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Hospitality’s edge is honed by business intelligence

February 28, 2017

Business intelligence (BI) tools have evolved from being somewhat useful to being essential for helping hospital­ity organizations thrive.

Armed with the right information, decision-makers better understand risk, per­formance, and the impacts of their decisions at the property, region, and group levels.

Some 62% of hoteliers surveyed use BI tools, and another 16% will add them within 18 months, according to Hospitality Technology’s “2016 Lodging Technology Study.” Simi­larly, HT’s “2016 Restaurant Technology Study” found that 22% of hoteliers plan to add analytics tools, while 80% call analytics the most important emerging software capability.

“Leading hotel companies are … lever­aging advances in data analytics and artificial intelligence (AI) technologies to increase online reservations, im­prove the return on advertising spend (ROAS), better understand guest pref­erences, and build stronger customer relationships,” according to global analyst firm EY.

However, res­taurants are lagging in analytics, notes Gaurav Pant, EKN Research prin­cipal analyst. “This will and has to change,” he says. “In­dustries that are on the front lines of customer interactions have to realize that customer insights are their single biggest weapon in the relevancy war.”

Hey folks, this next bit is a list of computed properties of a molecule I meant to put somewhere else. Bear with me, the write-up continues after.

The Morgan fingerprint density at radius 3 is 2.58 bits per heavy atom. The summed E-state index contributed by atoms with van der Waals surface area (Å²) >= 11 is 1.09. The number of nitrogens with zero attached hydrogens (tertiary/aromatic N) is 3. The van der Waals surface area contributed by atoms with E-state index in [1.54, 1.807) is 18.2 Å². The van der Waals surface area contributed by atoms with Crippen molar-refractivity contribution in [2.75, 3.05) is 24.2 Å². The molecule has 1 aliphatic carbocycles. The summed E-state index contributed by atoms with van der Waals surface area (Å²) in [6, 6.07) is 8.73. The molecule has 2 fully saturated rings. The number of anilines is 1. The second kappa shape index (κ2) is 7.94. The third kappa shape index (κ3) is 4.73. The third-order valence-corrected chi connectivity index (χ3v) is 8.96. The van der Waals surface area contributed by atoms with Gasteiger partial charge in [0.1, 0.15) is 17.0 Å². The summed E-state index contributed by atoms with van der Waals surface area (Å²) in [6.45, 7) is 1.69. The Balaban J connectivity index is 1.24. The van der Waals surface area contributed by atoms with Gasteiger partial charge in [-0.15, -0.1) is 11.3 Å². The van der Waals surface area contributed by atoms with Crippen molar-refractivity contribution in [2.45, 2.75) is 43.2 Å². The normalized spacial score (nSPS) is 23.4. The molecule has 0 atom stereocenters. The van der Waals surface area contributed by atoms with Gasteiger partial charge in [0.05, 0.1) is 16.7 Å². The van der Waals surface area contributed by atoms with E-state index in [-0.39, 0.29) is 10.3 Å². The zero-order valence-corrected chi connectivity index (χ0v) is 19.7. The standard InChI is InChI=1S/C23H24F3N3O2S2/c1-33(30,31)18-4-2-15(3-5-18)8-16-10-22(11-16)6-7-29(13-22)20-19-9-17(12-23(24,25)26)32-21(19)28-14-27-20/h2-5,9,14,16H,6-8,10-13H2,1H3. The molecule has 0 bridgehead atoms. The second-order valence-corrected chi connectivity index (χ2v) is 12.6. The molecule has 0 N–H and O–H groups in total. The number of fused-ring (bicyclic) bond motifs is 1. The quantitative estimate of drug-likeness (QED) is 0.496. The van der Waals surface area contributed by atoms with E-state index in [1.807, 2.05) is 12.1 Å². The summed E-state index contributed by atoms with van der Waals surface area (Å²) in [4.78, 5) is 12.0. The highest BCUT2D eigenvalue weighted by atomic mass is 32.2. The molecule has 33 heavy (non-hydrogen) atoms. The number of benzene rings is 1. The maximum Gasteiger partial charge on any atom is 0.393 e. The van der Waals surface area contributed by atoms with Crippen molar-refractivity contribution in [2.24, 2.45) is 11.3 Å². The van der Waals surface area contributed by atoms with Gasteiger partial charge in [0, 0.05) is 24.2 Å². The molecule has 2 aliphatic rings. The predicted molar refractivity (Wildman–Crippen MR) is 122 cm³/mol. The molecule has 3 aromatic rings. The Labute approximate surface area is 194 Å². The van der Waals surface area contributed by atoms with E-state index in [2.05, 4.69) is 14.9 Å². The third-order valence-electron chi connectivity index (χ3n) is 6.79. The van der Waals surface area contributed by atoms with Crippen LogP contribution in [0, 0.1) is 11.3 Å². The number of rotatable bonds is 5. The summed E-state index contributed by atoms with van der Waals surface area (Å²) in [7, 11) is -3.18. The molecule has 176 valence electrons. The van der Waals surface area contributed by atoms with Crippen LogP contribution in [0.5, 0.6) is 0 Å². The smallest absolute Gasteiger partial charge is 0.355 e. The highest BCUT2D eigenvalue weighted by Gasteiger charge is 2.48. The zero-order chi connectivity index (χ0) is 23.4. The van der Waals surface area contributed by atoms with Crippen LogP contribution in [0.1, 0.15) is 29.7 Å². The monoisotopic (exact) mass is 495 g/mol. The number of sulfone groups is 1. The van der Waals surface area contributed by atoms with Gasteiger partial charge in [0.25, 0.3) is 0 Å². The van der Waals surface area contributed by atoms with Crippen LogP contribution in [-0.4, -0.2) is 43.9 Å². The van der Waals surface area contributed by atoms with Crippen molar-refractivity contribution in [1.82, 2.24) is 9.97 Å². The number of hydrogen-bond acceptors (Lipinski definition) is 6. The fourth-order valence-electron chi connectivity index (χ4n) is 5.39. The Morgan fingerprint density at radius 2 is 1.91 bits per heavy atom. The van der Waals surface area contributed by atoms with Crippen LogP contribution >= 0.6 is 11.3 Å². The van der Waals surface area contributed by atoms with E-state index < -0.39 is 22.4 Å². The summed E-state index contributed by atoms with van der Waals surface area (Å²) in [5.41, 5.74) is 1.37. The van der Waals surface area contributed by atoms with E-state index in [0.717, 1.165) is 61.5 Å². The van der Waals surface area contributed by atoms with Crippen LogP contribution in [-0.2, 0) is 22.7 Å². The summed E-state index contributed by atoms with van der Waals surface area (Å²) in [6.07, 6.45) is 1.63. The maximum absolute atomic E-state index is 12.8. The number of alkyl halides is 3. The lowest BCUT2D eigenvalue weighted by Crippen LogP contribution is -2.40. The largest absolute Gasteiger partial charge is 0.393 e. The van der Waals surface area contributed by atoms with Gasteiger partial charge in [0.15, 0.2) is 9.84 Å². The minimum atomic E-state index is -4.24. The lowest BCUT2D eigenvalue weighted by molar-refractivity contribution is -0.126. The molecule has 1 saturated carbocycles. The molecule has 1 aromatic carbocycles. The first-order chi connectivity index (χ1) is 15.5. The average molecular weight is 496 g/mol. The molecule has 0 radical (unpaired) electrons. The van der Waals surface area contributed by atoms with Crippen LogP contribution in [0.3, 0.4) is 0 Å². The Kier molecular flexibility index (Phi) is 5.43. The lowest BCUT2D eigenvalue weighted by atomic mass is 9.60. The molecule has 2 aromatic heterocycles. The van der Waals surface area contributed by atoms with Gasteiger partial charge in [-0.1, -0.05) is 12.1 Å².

By following the 5 practices detailed in the “Achieving competitive advantage with business intelligence” white paper from Infor and Hospitality Technology magazine, hotels and restaurants can optimize their BI investment, and maximize its value.

5 ways to get more from BI

  1. Pump up the insight with rolling forecast data to BI/analytics platforms.

The revenue management system at most hospitality organizations is dy­namically reforecasting the business at least once daily. Integrating that data flow into a BI tool requires that the analytics solution suite has strong integration tools that can assimilate dynamic information. For example, Kempinski Hotels, Eu­rope’s oldest luxury hotel group, is using Infor ION, Infor’s light middle­ware technology, to integrate Kempinski financial systems and Infor EzRMS, as well as other third-party systems, with Infor Dynamic Performance Management, thus eliminating the data consolidation process previously run manually once a month. Kempinski’s visibility is enhanced with forward-looking data that enables decision-makers across the organization to improve performance, not simply make up for shortfalls.

  1. Don’t accept “dark corners” of data.

“Hospitality data sources are still very scattered,” notes Info-Tech Research Group.

The complexity of the tech stack supporting a hotel’s operations, and integration hurdles combine to prevent operators from getting a complete picture of the business. The data is out there, but it’s not being delivered in an actionable way. A flexible BI tool with strong integration capabilities is needed to deliver true end-to-end visibility.